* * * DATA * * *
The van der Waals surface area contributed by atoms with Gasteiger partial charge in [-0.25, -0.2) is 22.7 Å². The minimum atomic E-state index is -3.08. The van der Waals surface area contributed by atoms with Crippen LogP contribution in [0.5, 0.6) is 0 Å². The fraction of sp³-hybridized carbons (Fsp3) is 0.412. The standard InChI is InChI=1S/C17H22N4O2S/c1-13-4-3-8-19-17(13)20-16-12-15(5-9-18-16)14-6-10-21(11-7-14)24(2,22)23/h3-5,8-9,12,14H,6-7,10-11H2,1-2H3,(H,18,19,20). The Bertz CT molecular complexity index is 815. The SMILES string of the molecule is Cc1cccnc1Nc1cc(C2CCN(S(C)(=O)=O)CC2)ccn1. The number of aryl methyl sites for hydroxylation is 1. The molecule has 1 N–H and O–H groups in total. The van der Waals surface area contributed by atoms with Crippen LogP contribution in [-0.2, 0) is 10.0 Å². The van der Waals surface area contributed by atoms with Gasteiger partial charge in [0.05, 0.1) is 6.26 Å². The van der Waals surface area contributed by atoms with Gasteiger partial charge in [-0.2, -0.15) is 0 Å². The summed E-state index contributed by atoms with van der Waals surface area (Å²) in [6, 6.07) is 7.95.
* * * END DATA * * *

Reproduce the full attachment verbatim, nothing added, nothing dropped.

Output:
The van der Waals surface area contributed by atoms with Gasteiger partial charge in [-0.25, -0.2) is 22.7 Å². The minimum atomic E-state index is -3.08. The van der Waals surface area contributed by atoms with Crippen LogP contribution in [0.5, 0.6) is 0 Å². The fraction of sp³-hybridized carbons (Fsp3) is 0.412. The standard InChI is InChI=1S/C17H22N4O2S/c1-13-4-3-8-19-17(13)20-16-12-15(5-9-18-16)14-6-10-21(11-7-14)24(2,22)23/h3-5,8-9,12,14H,6-7,10-11H2,1-2H3,(H,18,19,20). The Bertz CT molecular complexity index is 815. The SMILES string of the molecule is Cc1cccnc1Nc1cc(C2CCN(S(C)(=O)=O)CC2)ccn1. The number of aryl methyl sites for hydroxylation is 1. The molecule has 1 N–H and O–H groups in total. The van der Waals surface area contributed by atoms with Crippen LogP contribution in [-0.2, 0) is 10.0 Å². The van der Waals surface area contributed by atoms with Gasteiger partial charge in [0.05, 0.1) is 6.26 Å². The van der Waals surface area contributed by atoms with Gasteiger partial charge in [-0.2, -0.15) is 0 Å². The summed E-state index contributed by atoms with van der Waals surface area (Å²) in [6, 6.07) is 7.95.